Due to the Greyhound’s background as a racing dog, it is often presumed that the breed is hyperactive. This however is not usually true. Greyhounds are excellent sprinters and incredibly fast, but they are more suited to short and fast bursts of activity than having a lot of stamina and endurance. Greyhound owners frequently describe their dogs as being couch potatoes. However, like any dog if the Greyhound is not given enough mental and physical stimulation he may become bored and come across as hyperactive or destructive as a way of entertaining himself. For this reason, they tend to be best suited to experienced dog owners who can give them all the stimulation they require.  The greyhound’s relaxed and quiet nature means that they can be kept as apartment dogs, providing they have a good daily walk or run. Your Greyhound may well sleep for up to 18 hours per day and won’t need as much space as most large breeds. The Greyhound was originally bred to hunt and they still have an inherent desire to chase. Their strong prey drive means that they are best kept on a leash and are often not good pets for people who have smaller animals.


The Greyhound has a distinctive appearance in that it is tall and lean. The body is highly contoured and has a long look with a deep chest and muscled neck. The head is long with a tapered muzzle, folded ears and dark, round eyes. Built for speed, the Greyhound’s legs are straight at the front with hare like feet and the hindquarters are muscular and strong. The tail is carried low, curving slightly at the end. The coat is smooth and short.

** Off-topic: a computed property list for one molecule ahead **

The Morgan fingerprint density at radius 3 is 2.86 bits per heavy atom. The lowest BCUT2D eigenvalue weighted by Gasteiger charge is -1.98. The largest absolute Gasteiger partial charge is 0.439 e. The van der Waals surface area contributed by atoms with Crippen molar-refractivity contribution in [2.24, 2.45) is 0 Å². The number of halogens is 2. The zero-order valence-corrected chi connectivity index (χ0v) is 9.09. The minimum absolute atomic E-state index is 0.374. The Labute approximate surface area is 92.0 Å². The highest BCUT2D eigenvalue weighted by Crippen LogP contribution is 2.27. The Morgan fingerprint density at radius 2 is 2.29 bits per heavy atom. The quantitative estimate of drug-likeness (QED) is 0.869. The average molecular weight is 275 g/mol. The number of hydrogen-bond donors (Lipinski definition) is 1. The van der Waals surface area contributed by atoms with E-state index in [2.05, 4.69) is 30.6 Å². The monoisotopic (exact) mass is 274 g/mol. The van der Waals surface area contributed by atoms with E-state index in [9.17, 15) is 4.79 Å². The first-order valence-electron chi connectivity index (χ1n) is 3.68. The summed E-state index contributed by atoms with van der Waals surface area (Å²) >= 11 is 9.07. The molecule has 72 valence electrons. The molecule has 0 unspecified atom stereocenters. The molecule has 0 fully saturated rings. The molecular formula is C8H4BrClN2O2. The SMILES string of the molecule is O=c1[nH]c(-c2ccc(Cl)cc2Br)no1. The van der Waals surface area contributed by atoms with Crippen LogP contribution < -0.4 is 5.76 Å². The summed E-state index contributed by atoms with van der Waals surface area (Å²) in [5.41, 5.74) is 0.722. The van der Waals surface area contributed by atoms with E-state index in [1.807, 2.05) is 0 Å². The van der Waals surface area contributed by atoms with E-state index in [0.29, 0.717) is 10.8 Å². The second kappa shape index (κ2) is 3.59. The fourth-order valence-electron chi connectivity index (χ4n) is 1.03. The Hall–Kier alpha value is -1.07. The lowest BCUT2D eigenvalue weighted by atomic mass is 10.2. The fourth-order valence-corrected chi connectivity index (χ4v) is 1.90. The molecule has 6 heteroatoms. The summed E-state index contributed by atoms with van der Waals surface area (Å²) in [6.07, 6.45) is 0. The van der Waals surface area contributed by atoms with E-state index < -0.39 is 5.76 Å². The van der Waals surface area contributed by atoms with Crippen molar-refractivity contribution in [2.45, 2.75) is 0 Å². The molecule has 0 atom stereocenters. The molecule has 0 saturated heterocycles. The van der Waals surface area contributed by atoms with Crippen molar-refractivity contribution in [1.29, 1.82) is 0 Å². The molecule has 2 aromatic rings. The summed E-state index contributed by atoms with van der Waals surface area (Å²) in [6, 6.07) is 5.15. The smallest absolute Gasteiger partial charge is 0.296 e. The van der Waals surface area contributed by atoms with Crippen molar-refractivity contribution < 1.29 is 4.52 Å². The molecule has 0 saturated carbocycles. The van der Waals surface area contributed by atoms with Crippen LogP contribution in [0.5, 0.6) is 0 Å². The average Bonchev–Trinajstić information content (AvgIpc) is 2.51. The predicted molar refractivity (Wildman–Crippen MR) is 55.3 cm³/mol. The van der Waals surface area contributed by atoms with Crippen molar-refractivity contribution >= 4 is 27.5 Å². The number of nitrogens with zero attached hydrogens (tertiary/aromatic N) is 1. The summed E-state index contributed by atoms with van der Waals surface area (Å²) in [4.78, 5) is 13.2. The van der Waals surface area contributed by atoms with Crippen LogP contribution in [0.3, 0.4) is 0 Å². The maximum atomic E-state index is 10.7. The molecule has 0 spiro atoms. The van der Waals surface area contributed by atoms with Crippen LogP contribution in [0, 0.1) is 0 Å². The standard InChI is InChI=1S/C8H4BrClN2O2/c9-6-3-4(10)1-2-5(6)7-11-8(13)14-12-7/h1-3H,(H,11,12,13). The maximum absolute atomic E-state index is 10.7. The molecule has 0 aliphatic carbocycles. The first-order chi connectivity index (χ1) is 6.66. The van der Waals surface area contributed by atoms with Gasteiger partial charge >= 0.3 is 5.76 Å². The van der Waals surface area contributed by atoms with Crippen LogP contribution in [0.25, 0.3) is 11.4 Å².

Despite its name, the Greyhound does not just come in grey. The coat can be any colour including blue, white, brindle, black and fawn.


Your Greyhound has a very sensitive nature and will become upset if you lose your patience with him or use severe methods during training. Treating a Greyhound harshly can cause him psychological trauma, so it is extremely important that you are gentle with your Greyhound when you train him and remain patient, calm and consistent. Plenty of praise and treats will help your training sessions go well and you will find your Greyhound picks up new training relatively easy with the right training methods. As Greyhounds are naturally shy they must be socialised with people, dogs and other animals from an early age to prevent timidness and fear of strangers.